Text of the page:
Screens provide “cheap” entertainment. By “cheap” I’m not referring to the cost in terms of money, but rather effort to participate. It’s much easier to turn on the TV and vegetate than to go on a hike and easier to hop on social media than call up a friend and go see a movie. Because of the ease, screens are often the go-to entertainment choice.
In my home, the kids tend to frequently want screen time not only in lieu of entertainment that requires effort, but often instead of performing other, more important tasks. So, when a kid expresses a desire to a parental unit for permission to utilize a screen, the parent typically ascertains things such as:
- Status of homework
- Status of chores
- Completion of daily instrument practice
- State of personal space (room clean, bed made, etc.)
- If any sanctions are in place prohibiting screen use
Even though the kids are familiar with the criteria, usually there are multiple requests made before the kid has completed everything necessary to be allowed screen time. Each of the rejections could be deemed as a negative parent/child interaction. I decided to offload this monotonous task and created Nanny State.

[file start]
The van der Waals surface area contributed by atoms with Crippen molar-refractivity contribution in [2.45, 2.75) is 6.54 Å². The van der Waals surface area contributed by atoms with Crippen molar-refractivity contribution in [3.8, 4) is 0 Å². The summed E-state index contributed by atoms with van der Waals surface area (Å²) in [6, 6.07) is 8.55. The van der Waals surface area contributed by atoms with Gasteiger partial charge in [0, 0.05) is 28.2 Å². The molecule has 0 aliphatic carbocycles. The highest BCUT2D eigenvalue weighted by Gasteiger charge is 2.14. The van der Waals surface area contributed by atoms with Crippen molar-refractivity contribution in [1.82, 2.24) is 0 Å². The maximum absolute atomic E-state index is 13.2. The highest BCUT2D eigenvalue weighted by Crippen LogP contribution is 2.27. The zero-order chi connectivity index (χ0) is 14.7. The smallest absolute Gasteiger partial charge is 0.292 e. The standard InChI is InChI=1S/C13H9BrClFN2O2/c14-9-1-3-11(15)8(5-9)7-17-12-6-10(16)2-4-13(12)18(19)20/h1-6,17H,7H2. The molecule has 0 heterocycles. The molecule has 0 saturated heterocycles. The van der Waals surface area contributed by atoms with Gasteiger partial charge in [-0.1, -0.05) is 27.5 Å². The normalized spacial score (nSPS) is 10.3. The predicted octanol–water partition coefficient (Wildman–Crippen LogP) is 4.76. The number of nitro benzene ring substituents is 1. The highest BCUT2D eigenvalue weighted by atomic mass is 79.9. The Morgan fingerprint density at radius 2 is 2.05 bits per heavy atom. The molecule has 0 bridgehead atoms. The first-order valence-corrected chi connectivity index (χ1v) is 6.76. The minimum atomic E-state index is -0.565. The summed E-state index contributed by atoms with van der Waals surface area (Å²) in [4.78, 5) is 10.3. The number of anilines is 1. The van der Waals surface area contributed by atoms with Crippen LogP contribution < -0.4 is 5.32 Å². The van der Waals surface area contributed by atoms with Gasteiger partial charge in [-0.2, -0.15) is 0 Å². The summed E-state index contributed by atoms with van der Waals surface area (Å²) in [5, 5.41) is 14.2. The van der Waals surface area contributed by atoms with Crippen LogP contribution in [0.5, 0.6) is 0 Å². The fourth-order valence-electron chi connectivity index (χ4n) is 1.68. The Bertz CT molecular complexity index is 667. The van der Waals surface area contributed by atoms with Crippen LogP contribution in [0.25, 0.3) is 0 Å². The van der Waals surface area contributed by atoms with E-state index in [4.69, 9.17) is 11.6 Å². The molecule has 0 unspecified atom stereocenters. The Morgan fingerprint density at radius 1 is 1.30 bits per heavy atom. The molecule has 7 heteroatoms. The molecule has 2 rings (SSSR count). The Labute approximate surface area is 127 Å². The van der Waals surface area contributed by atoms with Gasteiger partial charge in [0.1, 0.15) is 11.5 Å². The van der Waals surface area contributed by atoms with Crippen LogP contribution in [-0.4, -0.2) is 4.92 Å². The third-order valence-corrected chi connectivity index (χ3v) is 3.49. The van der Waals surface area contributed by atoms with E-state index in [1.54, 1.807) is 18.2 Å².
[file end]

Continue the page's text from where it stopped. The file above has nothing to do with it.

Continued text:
Nanny State is a Alexa Skill for the Amazon Echo. Basically, a kid says “Alexa, ask Nanny State if I can have screen time.” The kid then must respond to a few yes/no questions covering the items in the list above. If the kid provides an unsatisfactory answer, the response is “No screen for you.” If all answers are as they should be, the kid is instructed to confirm with a parent.
For fun, I submitted Nanny State to Amazon. This morning I received an e-mail stating that “Your Alexa skill Nanny State is now live!”. This means that anyone who owns an Echo can go to the Alexa App or http://echo.amazon.com/#skills and enable Nanny State (or click on the image and it will take you there).